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The Rocky Mountains may have melted, but I knew that somewhere below the equator — in the impossibly distant, sexy and expensive ski resorts of the Andes — the lucky ones were strapping on a snowboard, freshly fallen powder under their toes. It didn't help that my old college buddy Dan, a hard-core skier, would call me up each June and egg me on. It's too far away, I would tell him, too extravagant.
And anyway, I had a full-time office job. Finally, in the time-honored tradition of a ski bum, I quit my job. So last June, I called Dan. To explain my change of heart and my financial situation , I invoked Argentina's economic crisis, which had made the country affordable, even for unemployed snowboarders.
Dan didn't need much convincing. We quickly put together a trip that was part "Sideways," part "Endless Winter. Along the way, we would stuff ourselves silly with beef, wine and empanadas. Hanging off the southern lip of Nahuel Huapi Lake is one of Argentina's two main ski centers: Bariloche, comprised of the quasi-Alpine town of Bariloche and its mountain, Cerro Catedral. Bariloche is also the faster-growing. To date, more than five lifts and gondolas have been added, along with a terrain park and half-pipe for snowboarders, and more are planned.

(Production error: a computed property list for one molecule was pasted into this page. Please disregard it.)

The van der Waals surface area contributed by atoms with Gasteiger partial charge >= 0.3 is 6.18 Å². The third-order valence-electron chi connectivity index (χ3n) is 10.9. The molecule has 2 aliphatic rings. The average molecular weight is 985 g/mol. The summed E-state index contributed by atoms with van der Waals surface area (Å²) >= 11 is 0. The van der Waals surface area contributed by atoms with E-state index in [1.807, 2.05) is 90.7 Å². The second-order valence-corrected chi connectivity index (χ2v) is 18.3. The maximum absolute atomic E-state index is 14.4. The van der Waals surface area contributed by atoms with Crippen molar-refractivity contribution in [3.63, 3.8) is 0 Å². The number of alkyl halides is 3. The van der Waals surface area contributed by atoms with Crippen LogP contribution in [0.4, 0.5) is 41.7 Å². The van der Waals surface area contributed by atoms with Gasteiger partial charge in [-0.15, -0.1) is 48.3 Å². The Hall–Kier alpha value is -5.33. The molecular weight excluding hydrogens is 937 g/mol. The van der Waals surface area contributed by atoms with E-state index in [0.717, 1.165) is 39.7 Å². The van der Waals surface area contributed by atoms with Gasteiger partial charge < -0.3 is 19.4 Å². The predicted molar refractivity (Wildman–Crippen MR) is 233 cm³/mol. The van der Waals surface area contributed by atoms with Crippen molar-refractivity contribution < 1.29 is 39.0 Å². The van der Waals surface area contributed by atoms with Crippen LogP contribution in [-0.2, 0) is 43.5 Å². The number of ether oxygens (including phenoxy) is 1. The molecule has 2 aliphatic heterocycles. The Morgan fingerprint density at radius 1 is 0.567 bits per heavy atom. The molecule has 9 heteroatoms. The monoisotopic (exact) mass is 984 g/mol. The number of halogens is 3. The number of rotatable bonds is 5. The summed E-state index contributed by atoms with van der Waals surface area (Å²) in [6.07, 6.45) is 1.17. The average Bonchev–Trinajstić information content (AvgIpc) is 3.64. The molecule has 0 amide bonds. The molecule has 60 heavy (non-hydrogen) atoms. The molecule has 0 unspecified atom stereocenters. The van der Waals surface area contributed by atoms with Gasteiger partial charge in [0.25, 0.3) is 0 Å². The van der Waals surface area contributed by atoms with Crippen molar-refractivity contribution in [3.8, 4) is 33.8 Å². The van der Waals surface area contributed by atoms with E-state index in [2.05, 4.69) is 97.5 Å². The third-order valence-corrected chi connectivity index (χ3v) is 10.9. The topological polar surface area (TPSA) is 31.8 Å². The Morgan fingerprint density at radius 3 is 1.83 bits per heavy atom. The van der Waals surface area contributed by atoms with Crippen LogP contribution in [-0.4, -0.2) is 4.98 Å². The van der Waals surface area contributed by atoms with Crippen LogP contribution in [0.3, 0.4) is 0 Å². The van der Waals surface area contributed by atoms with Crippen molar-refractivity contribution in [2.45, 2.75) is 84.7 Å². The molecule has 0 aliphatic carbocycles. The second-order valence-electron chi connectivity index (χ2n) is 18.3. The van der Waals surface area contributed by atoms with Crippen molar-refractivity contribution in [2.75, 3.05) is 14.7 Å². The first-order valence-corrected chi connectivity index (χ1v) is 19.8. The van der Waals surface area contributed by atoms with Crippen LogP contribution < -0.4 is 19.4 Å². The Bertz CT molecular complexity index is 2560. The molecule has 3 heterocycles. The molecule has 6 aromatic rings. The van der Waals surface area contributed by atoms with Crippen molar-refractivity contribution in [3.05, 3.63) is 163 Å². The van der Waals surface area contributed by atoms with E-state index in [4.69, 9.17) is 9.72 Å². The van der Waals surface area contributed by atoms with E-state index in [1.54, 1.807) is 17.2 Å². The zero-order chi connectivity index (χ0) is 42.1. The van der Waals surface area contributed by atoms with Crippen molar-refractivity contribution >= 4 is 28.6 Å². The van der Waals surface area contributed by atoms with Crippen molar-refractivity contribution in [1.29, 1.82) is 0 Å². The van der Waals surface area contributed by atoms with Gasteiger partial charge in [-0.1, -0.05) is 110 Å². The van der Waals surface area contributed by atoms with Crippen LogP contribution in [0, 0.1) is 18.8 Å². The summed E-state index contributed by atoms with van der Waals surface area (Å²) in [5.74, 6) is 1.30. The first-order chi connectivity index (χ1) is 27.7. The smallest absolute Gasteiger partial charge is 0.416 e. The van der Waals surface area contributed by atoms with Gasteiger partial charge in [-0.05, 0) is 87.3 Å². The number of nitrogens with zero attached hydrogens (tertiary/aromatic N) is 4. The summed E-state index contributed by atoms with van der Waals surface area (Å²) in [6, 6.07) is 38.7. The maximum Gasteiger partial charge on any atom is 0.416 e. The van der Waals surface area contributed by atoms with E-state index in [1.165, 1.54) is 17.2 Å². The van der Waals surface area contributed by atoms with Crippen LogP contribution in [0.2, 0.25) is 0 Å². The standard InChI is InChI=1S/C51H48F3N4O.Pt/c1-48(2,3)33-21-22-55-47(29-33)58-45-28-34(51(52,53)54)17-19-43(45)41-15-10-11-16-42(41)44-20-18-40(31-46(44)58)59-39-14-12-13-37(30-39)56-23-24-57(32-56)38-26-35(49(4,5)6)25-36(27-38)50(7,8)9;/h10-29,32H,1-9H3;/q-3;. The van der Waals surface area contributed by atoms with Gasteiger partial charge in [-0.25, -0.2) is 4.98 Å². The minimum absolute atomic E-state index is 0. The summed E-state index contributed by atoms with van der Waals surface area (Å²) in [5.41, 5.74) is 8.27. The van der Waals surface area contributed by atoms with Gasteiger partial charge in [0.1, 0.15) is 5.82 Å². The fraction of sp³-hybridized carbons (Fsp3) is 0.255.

What's more, Bariloche has a reputation for living large. There are hostels for backpacking boarders and five-star hotels for nanny-toting Continentals. There are populist steakhouses and upscale bistros. And everywhere in between are rowdy bars, slick nightclubs, casinos and even brothels. In short, there are all the amenities demanded by the cosmopolitan South Americans who pour in every year from Buenos Aires, Santiago and Rio de Janeiro.
And so, last August, Dan and I found ourselves on the Sextuple Express lift in heady anticipation of our first descent from 7, feet. Five days of snow had laid a foundation of packed powder below the spirelike peaks that give Catedral its name. The sky was clear, the Nahuel Huapi glistened below us, and frosted mountains edged the horizon in a jagged rim. Dan shuffled nervously in his steel Volant skis while I strapped on my Burton, and then we hit the snow.